We can see in the figure, that when , where only the common words are used, we perform best using the NMT system. The PreMT system performs similar and the PBMT system performs clearly worse. If we now decrease , more and more less frequent words will be considered in the evaluation of the translation quality. Although the absolute BLEU scores raise for all systems, on these less frequent words the PBMT performs better than the NMT system and therefore, finally it even achieves a better performance.

In contrast to this, the PreMT is able to benefit from the pre-translation of the PBMT system and therefore stays better than the PBMT system.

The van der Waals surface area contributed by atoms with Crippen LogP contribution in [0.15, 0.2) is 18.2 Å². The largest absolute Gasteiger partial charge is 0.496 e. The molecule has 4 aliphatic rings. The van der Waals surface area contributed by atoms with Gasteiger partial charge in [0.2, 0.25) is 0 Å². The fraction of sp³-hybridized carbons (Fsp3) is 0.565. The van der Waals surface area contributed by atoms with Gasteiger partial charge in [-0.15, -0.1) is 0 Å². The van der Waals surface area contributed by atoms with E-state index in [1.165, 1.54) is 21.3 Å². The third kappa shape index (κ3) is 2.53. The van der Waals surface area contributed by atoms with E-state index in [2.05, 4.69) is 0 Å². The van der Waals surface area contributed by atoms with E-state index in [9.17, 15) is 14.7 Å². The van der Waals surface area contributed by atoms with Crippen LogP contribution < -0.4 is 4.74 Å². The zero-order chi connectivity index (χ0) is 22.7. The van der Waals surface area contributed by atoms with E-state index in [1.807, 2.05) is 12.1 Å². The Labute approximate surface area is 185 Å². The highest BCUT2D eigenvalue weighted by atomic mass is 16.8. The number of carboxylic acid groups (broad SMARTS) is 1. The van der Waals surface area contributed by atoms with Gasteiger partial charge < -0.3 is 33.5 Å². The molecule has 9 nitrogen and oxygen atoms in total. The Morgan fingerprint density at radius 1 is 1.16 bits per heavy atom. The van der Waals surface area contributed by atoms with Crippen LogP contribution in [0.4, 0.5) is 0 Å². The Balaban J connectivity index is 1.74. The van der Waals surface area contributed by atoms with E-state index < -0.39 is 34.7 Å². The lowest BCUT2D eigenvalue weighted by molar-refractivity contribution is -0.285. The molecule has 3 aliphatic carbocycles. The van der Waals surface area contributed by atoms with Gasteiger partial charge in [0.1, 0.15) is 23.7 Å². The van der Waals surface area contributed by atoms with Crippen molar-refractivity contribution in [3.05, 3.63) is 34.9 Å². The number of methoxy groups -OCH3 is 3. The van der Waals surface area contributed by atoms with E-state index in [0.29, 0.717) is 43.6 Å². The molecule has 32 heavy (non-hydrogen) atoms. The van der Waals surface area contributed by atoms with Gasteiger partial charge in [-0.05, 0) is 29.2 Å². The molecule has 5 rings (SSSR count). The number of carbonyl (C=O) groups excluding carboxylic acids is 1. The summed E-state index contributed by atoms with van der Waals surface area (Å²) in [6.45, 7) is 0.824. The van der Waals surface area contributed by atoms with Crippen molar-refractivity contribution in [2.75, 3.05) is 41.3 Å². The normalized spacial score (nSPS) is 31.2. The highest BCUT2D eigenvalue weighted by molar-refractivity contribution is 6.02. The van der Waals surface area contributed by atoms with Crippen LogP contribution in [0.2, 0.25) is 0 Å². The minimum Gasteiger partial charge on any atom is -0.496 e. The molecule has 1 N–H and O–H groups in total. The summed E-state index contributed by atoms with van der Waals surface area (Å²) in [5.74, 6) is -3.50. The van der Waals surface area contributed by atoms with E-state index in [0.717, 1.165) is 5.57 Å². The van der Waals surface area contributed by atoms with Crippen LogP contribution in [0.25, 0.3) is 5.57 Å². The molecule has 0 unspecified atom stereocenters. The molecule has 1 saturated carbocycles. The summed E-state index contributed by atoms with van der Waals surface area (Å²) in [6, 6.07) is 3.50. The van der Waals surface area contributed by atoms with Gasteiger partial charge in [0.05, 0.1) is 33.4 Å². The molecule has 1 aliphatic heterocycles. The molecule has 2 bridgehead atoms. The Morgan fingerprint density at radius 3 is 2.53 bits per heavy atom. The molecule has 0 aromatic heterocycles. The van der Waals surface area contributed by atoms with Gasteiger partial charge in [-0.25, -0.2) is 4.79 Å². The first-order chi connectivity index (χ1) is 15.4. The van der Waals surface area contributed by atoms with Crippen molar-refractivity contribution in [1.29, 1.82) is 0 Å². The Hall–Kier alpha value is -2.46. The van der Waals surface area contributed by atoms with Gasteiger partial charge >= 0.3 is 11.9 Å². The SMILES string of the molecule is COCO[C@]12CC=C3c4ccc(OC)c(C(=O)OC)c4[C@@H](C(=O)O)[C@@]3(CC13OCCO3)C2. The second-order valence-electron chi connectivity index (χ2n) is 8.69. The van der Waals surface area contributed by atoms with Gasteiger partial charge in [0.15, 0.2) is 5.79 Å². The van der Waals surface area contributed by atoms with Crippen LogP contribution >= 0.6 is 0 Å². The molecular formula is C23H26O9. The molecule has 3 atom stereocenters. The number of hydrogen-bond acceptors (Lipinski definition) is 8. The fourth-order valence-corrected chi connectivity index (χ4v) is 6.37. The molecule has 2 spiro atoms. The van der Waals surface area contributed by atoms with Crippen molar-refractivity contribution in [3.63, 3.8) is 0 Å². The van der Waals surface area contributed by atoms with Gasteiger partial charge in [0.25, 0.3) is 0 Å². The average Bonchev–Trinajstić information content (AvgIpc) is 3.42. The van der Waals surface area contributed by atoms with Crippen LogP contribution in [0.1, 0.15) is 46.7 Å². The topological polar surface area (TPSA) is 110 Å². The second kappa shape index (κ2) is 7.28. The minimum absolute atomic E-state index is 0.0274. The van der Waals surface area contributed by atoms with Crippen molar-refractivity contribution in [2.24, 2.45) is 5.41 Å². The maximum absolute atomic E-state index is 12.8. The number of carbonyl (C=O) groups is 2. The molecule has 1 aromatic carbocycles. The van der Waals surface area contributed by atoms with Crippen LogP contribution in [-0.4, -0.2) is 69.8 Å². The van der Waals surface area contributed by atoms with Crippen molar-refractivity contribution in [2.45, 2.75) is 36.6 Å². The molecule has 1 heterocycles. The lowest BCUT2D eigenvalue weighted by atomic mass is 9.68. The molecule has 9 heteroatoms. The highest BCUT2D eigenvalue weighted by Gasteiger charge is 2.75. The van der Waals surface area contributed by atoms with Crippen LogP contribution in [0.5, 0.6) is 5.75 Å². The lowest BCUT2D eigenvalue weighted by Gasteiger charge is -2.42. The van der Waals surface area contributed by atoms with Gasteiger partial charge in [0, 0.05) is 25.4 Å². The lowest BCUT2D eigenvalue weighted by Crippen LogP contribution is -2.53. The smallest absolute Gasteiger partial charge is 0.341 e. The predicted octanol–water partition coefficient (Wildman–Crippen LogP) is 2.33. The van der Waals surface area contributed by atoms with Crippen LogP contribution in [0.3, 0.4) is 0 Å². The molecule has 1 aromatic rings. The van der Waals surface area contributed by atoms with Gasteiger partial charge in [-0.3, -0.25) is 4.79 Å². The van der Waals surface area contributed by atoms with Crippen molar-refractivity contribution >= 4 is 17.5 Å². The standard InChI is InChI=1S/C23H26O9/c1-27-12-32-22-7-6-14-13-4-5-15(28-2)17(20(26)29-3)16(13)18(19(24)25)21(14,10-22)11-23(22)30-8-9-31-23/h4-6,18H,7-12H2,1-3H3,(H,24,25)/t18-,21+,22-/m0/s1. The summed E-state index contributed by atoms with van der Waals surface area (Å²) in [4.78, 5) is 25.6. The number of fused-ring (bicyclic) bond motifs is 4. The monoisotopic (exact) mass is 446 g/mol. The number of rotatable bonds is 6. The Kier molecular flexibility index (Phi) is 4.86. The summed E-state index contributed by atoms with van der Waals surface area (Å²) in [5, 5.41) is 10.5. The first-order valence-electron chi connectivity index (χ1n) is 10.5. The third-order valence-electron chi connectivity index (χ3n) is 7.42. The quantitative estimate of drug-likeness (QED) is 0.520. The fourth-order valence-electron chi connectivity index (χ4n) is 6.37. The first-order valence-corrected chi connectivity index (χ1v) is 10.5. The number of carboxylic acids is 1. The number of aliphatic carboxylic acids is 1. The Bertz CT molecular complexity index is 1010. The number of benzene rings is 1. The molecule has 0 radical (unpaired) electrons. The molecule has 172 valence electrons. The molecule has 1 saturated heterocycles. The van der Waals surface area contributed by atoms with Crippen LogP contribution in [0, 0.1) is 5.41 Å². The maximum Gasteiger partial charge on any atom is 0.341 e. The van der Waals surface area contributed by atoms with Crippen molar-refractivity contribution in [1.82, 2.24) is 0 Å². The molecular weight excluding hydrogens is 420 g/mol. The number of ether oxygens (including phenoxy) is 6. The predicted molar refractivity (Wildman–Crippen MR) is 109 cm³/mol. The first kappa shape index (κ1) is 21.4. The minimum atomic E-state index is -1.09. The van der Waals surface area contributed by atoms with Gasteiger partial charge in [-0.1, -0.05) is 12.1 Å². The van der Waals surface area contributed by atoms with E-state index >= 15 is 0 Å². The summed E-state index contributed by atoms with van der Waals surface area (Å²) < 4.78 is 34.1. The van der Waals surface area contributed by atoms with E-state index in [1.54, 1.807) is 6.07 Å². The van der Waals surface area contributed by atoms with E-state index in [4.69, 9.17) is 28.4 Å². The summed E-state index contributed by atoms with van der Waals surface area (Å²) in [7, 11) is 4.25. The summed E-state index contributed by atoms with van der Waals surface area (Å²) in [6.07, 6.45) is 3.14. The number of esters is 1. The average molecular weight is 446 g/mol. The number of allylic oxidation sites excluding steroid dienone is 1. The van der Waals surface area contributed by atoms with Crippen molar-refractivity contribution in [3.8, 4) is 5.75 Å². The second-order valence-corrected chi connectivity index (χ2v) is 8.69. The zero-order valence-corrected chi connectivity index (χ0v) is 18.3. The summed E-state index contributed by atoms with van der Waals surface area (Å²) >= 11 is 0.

5.4 Examples

In Table 3 we show the output of the PBMT, NMT and PreMT system. First, for the PBMT system, we see a typical error when translating from and to German. The verb of the subclause parried is located at the second position in English, but in the German sentence it has to be located at the end of the sentence. The PBMT system is often not able to perform this long-range reordering.

For the NMT system, we see two other errors. Both, the words goalie and parried are quite rarely in the training data and therefore, they are splitted into several parts by the BPE algorithm. In this case, the NMT makes more errors. For the first word, the NMT system generates a complete wrong translation Gott (engl. god) instead of Torwart. The second word is just dropped and does not appear in the translation.

The example shows that the pre-translation system prevents both errors. It is generating the correct words Torwart and pariert and putting them at the correct position in the German sentence.